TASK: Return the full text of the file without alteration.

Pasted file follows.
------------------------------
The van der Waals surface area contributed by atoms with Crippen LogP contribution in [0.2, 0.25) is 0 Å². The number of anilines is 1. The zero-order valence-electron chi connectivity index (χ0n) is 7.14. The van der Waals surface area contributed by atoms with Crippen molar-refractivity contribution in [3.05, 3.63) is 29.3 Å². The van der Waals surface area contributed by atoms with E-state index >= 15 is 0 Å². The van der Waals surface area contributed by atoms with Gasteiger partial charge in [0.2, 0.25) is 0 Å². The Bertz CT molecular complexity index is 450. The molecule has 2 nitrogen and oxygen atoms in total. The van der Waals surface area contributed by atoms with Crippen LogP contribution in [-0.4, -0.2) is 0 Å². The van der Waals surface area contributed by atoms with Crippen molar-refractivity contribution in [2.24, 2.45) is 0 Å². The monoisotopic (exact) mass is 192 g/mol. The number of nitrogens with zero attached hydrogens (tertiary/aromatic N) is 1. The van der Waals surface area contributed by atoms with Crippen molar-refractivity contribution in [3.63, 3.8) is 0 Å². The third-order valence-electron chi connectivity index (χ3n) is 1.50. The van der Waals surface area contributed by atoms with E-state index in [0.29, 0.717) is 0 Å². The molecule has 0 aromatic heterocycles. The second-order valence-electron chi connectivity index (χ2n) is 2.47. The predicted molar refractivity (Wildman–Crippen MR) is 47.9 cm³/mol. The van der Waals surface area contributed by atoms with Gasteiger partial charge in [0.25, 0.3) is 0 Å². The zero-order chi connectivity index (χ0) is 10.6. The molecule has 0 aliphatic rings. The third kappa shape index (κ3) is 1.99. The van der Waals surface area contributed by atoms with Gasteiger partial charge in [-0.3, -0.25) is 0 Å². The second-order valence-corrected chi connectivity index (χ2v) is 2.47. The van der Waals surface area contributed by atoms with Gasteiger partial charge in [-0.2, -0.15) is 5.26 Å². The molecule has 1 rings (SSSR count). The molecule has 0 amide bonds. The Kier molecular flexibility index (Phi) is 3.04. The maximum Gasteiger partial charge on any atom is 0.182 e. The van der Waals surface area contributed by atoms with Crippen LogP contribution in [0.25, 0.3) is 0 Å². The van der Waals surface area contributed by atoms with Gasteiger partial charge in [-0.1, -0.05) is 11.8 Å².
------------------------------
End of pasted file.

The van der Waals surface area contributed by atoms with Crippen LogP contribution in [0.2, 0.25) is 0 Å². The number of anilines is 1. The zero-order valence-electron chi connectivity index (χ0n) is 7.14. The van der Waals surface area contributed by atoms with Crippen molar-refractivity contribution in [3.05, 3.63) is 29.3 Å². The van der Waals surface area contributed by atoms with E-state index >= 15 is 0 Å². The van der Waals surface area contributed by atoms with Gasteiger partial charge in [0.2, 0.25) is 0 Å². The Bertz CT molecular complexity index is 450. The molecule has 2 nitrogen and oxygen atoms in total. The van der Waals surface area contributed by atoms with Crippen LogP contribution in [-0.4, -0.2) is 0 Å². The van der Waals surface area contributed by atoms with Crippen molar-refractivity contribution in [2.24, 2.45) is 0 Å². The monoisotopic (exact) mass is 192 g/mol. The number of nitrogens with zero attached hydrogens (tertiary/aromatic N) is 1. The van der Waals surface area contributed by atoms with Crippen molar-refractivity contribution in [3.63, 3.8) is 0 Å². The third-order valence-electron chi connectivity index (χ3n) is 1.50. The van der Waals surface area contributed by atoms with E-state index in [0.29, 0.717) is 0 Å². The molecule has 0 aromatic heterocycles. The second-order valence-electron chi connectivity index (χ2n) is 2.47. The predicted molar refractivity (Wildman–Crippen MR) is 47.9 cm³/mol. The van der Waals surface area contributed by atoms with Gasteiger partial charge in [0.25, 0.3) is 0 Å². The zero-order chi connectivity index (χ0) is 10.6. The molecule has 0 aliphatic rings. The third kappa shape index (κ3) is 1.99. The van der Waals surface area contributed by atoms with Gasteiger partial charge in [-0.3, -0.25) is 0 Å². The second-order valence-corrected chi connectivity index (χ2v) is 2.47. The van der Waals surface area contributed by atoms with Gasteiger partial charge in [-0.2, -0.15) is 5.26 Å². The molecule has 1 rings (SSSR count). The molecule has 0 amide bonds. The Kier molecular flexibility index (Phi) is 3.04. The maximum Gasteiger partial charge on any atom is 0.182 e. The van der Waals surface area contributed by atoms with Crippen LogP contribution in [0.25, 0.3) is 0 Å². The van der Waals surface area contributed by atoms with Gasteiger partial charge in [-0.1, -0.05) is 11.8 Å².